I parked down around the corner and found myself passing through Evergreen cemetery on my way to the reception. It has been about 20 years since I was last in that cemetery. This time it was in the afternoon though, and we weren't getting kicked out by cops. Times have changed. It's a strange little cemetery, with the grave markers at the back becoming one with the surrounding woods, sticking out of the undergrowth like strangely weathered boulders. Near the road, the ground is devoid of grass, and the ground has subsided in coffin-shaped patches in front of some headstones, making it look like the century-old residents have gone walkabout. The photo here struck me as being particularly poignant, not only because of the name on the stone, but because of the age of the deceased and the fact that she died exactly a hundred years ago. This represents every parent's nightmare - the life of a child ending before it truly begins, and dragging the happiness of the parents down into the grave with her.

We become so vulnerable when we love.

Speaking of love, the reception helped me set aside my maudlin thoughts. Most of my coworkers were there, and a few other people who I've met during my years as an outdoor educator. The relaxed atmosphere and good food was just what I needed.

I left before the reception was over so I could make the trip back over the hill and take Nate to a Pow Wow at West Valley College. Fourth graders do a unit on Native Americans, and Nate's teacher offered points to students attending the Pow Wow. To my thinking, it gave me a chance to do something with Nate, something that doesn't really happen all on its own anymore. I also like going to Pow Wows, and it had been nearly 20 years since I'd last gone to one.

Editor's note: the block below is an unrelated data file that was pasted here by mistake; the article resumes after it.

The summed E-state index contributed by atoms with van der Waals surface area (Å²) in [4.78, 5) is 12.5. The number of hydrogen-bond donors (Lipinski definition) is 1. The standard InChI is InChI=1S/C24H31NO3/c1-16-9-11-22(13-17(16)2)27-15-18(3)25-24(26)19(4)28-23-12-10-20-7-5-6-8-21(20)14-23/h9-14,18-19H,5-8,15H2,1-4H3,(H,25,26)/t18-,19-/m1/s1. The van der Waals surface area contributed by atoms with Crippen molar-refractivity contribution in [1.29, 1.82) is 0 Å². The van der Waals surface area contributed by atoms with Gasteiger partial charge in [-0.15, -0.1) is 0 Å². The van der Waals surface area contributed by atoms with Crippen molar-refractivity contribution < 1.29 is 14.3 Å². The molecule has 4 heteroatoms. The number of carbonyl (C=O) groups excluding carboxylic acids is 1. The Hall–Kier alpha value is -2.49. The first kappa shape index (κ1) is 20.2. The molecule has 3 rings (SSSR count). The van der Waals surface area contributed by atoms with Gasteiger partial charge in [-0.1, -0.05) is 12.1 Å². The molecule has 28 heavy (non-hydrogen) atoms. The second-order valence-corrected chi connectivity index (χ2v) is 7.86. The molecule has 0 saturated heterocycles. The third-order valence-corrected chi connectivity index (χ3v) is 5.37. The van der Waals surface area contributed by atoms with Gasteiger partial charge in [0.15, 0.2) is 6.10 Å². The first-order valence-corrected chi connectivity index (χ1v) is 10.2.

It's interesting. When we told the kids I was moving out, Nate had the most immediate emotional reaction to the news. He was flat out pissed off. Maybe that initial venting has allowed him to better come to terms with the situation, because now he seems to be handling things better than the other kids. There's something to be said for letting your emotions out and telling people what you think. Maybe I should do that more often myself.

Willow came along too, with Alex electing to stay home and watch videos on the computer, and Sophie misbehaving enough that I didn't really want to bring her. Not that she wanted to go anyway. At the Pow Wow, we checked out the vendors and watched the dancing. Using Jen's camera, Nate took photos, politely asking permission of his subjects before doing so. Everywhere we looked there were people in native costume. Vivid colors, feathers, and jangling bells turned the drab college campus into something else entirely. The color and movement all around us, coupled with the surrounding darkness, gave the illusion of what is must have been like hundreds of years ago, with people pressing close together in the night, pushing back the unknown with their stories and companionship.

I'm glad we went.

Saturday, September 27, 2008

I've always been good at adjusting to new situations, but I have to say that my newest new situation has got to be about the hardest I've ever had to adapt to. I feel like I'm out in the cold, while inside a warmly lit window, all of the joy and frustration of family life plays out while I watch. I know that this isn't completely true, but that's how it feels.